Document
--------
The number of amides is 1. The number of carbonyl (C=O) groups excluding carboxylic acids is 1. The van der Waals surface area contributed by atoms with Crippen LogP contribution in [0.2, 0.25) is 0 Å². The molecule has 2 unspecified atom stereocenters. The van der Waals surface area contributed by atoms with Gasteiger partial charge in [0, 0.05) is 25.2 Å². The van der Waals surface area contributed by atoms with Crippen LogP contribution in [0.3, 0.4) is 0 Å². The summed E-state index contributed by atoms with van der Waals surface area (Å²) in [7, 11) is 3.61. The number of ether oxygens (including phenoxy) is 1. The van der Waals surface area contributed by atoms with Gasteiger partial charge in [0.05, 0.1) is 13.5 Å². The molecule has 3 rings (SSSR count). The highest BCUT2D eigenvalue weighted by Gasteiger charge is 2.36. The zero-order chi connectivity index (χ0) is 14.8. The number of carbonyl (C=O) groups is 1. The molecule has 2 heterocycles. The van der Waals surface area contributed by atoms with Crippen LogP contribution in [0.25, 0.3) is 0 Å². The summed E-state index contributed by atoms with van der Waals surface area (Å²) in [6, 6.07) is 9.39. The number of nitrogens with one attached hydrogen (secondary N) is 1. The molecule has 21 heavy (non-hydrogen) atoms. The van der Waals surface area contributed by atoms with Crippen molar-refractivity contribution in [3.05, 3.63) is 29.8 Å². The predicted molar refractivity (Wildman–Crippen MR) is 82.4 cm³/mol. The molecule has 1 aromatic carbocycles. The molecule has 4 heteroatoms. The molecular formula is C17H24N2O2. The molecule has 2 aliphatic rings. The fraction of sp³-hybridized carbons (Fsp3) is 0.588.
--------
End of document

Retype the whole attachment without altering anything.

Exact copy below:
The number of amides is 1. The number of carbonyl (C=O) groups excluding carboxylic acids is 1. The van der Waals surface area contributed by atoms with Crippen LogP contribution in [0.2, 0.25) is 0 Å². The molecule has 2 unspecified atom stereocenters. The van der Waals surface area contributed by atoms with Gasteiger partial charge in [0, 0.05) is 25.2 Å². The van der Waals surface area contributed by atoms with Crippen LogP contribution in [0.3, 0.4) is 0 Å². The summed E-state index contributed by atoms with van der Waals surface area (Å²) in [7, 11) is 3.61. The number of ether oxygens (including phenoxy) is 1. The van der Waals surface area contributed by atoms with Gasteiger partial charge in [0.05, 0.1) is 13.5 Å². The molecule has 3 rings (SSSR count). The highest BCUT2D eigenvalue weighted by Gasteiger charge is 2.36. The zero-order chi connectivity index (χ0) is 14.8. The number of carbonyl (C=O) groups is 1. The molecule has 2 heterocycles. The van der Waals surface area contributed by atoms with Crippen LogP contribution in [0.25, 0.3) is 0 Å². The summed E-state index contributed by atoms with van der Waals surface area (Å²) in [6, 6.07) is 9.39. The number of nitrogens with one attached hydrogen (secondary N) is 1. The molecule has 21 heavy (non-hydrogen) atoms. The van der Waals surface area contributed by atoms with Crippen molar-refractivity contribution in [3.05, 3.63) is 29.8 Å². The predicted molar refractivity (Wildman–Crippen MR) is 82.4 cm³/mol. The molecule has 1 aromatic carbocycles. The molecule has 4 heteroatoms. The molecular formula is C17H24N2O2. The molecule has 2 aliphatic rings. The fraction of sp³-hybridized carbons (Fsp3) is 0.588.